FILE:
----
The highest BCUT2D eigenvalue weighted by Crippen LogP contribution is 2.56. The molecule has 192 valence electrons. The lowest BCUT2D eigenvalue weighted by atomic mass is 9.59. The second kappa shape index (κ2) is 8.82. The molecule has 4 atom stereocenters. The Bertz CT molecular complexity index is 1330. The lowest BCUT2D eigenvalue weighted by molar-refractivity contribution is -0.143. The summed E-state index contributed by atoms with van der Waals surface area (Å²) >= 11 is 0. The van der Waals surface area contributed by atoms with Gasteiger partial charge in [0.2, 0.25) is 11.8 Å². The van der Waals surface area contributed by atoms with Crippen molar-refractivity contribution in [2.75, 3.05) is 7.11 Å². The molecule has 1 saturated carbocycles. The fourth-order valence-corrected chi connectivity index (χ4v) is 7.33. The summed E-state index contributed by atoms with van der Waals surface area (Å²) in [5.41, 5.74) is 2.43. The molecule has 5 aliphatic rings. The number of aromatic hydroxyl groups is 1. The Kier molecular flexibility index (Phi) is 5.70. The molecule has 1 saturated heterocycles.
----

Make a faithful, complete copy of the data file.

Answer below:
The highest BCUT2D eigenvalue weighted by Crippen LogP contribution is 2.56. The molecule has 192 valence electrons. The lowest BCUT2D eigenvalue weighted by atomic mass is 9.59. The second kappa shape index (κ2) is 8.82. The molecule has 4 atom stereocenters. The Bertz CT molecular complexity index is 1330. The lowest BCUT2D eigenvalue weighted by molar-refractivity contribution is -0.143. The summed E-state index contributed by atoms with van der Waals surface area (Å²) >= 11 is 0. The van der Waals surface area contributed by atoms with Gasteiger partial charge in [0.2, 0.25) is 11.8 Å². The van der Waals surface area contributed by atoms with Crippen molar-refractivity contribution in [2.75, 3.05) is 7.11 Å². The molecule has 1 saturated carbocycles. The fourth-order valence-corrected chi connectivity index (χ4v) is 7.33. The summed E-state index contributed by atoms with van der Waals surface area (Å²) in [5.41, 5.74) is 2.43. The molecule has 5 aliphatic rings. The number of aromatic hydroxyl groups is 1. The Kier molecular flexibility index (Phi) is 5.70. The molecule has 1 saturated heterocycles.